There is a word in Arabic and Persian – Adab, it expresses a concept of etiquette, however one that goes beyond social niceties and encompasses active ethics. In many matters it just is not a good thing to go around skulking through back doors, no matter how noble your intent.

Or as the Quran puts it:
“It is no virtue if ye enter your houses from the back…. Enter houses through the proper doors” (Surah Baqara : The Heifer, 2:189)

This verse has never been interpreted just in its outward sense. Except by children, and those lacking imagination.

I contend that it is always “better” to go through the front door. Now better does not mean more effective, but I’m not a utilitarian. I think there are many things important in life beyond just “getting ‘er done”

Going through the back door is a sign of being a coward and a thief. It exposes you to getting your eye poked out or getting shot.

Adopting rhetorical techniques in presenting facts, or opinions honestly presented as opinion or interpretation, is one thing.

Because rhetoric and the craft of meter, metaphor, analogy, adopting specific structures of argumentation, are intent neutral. They are technique, part of craft, and one of the most naive things that occurs in writers heads nowadays is that technique is artificial. Well so is text, a fact concerning which they seem blindingly unaware. Artificiality is not, in itself, a bad thing. Anyone reading this on a computer who has a bone to shake against the artificial is not exercising her discernment.

Certain techniques in the crafts of speech and writing are mostly lost arts (except for PR and marketing folks, speech writers, professional speakers, or propagandists well steeped in their tradecraft) – partially because, by and large, our education system today displays certain deficiencies, and partially because of an engrained fear of technique and the artificial among the writing classes today. Poets and prose writers alike should reflect on the fact that artificial technique has underlain poetry and prose alike for about 3000 years, and even our objections to this are artificial.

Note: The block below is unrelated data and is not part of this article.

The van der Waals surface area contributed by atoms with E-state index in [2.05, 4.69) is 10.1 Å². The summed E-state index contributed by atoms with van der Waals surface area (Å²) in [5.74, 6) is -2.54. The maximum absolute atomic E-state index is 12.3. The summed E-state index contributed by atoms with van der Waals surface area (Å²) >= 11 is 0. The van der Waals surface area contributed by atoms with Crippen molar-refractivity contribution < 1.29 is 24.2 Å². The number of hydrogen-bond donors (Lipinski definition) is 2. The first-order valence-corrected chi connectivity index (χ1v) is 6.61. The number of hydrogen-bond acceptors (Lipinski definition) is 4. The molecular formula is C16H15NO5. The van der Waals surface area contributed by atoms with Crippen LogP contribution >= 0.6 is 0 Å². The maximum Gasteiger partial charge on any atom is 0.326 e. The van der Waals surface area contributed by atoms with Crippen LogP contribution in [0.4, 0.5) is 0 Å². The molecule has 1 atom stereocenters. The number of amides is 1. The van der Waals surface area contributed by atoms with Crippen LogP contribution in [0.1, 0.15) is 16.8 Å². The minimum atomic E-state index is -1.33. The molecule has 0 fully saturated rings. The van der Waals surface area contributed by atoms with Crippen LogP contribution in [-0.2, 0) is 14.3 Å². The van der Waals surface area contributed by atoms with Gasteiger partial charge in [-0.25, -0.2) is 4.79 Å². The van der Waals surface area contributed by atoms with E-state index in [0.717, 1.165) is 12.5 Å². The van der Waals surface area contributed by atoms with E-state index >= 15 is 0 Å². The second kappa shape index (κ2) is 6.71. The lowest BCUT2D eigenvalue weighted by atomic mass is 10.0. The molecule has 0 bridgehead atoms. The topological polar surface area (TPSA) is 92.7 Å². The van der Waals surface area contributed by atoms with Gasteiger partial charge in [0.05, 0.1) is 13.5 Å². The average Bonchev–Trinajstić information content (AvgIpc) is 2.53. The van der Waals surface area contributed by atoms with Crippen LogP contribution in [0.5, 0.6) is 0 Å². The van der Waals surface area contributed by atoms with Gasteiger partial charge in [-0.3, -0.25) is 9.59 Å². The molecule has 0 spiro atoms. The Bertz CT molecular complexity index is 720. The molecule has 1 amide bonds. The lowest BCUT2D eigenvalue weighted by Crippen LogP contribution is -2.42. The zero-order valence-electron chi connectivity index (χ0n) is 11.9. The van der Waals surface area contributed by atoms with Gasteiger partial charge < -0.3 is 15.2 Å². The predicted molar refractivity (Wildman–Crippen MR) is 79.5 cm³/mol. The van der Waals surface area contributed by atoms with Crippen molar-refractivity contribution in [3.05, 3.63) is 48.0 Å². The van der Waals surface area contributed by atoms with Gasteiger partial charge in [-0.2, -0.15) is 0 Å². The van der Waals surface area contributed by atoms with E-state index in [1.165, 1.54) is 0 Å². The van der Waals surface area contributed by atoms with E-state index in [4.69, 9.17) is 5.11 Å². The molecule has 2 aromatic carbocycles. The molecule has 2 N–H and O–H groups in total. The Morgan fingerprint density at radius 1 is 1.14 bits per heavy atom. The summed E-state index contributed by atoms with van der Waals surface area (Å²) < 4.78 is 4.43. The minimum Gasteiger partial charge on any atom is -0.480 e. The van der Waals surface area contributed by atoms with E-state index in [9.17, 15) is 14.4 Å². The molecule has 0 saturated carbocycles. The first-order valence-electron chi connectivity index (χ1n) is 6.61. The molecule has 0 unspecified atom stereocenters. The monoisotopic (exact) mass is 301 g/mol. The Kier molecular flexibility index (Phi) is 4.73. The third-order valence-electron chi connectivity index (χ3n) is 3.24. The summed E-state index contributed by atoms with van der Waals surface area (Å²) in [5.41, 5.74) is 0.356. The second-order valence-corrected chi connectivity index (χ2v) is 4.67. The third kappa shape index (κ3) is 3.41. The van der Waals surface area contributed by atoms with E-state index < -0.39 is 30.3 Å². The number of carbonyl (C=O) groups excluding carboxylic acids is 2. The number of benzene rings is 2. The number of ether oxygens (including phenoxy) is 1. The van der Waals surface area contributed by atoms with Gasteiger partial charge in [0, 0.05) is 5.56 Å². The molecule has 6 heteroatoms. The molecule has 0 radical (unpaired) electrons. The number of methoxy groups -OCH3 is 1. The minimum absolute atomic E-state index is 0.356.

A different matter is adopting techniques to manipulate, coerce, or control others. Now, covert verbal coercion cannot be placed on the same level as overt physical coercion, because the later is backed by the threat of force. I think it’s stupid to place them on the same level.

Each, however, can be very “bad” as I see it. Sometimes physical coercion is needed. I lean towards a libertarian view on society but it seems clear to me that physically coercing violent criminals is a good thing.

Rapists and murderers, or those intent on committing rape or murder, should be physically resisted and coerced by whatever means necessary into abandoning their course of action, where such coercion does not create greater harm than it would avert.

But you and I are not criminals, and if our thoughts and beliefs are criminalized by society or the state, then society, or the state respectively, itself has gone rogue and criminal. And this means that it need not enjoy our allegiance any longer.

That is a dangerous thought, but consider it. Some coercion must be regarded by as as simply unjust and tyrannical. And injustice perpetuated on us removes from us the ethical necessity to abide by the sources of our injustice.

If others around us seek to coerce us for their own advantage, then they have overstepped their boundaries and should be resisted and told to shove off. You have one life on this mortal coil, it is stupidity to abide by those actively trying to destroy us when we were not at fault. If we overstep boundaries and oppress others, then we have earned coercion to push us out of the way of those we seek to hurt, but if others oppress us then all bets are off.

Retribution for our own crimes and evils is just, oppression when we are blameless is unjust, our support of injustice or the unjust places us in their category by proxy, our rejection of the unjust and those coercing others spares us from what they deserve..

Which is a swift kick in the arse.

_EOF

4 thoughts on “Some thoughts on writing, speaking, manipulation and influence

  1. For the record – notice well that in a previous post I said I’m a utilitarian, and in this one I said that I am not.

    Things are context dependent, in life, often enough.

  2. I appreciate what you have done here. I love the section where you state what you are doing this for you to give back but I would guess by all the commentary that this process is definitely on your side as well.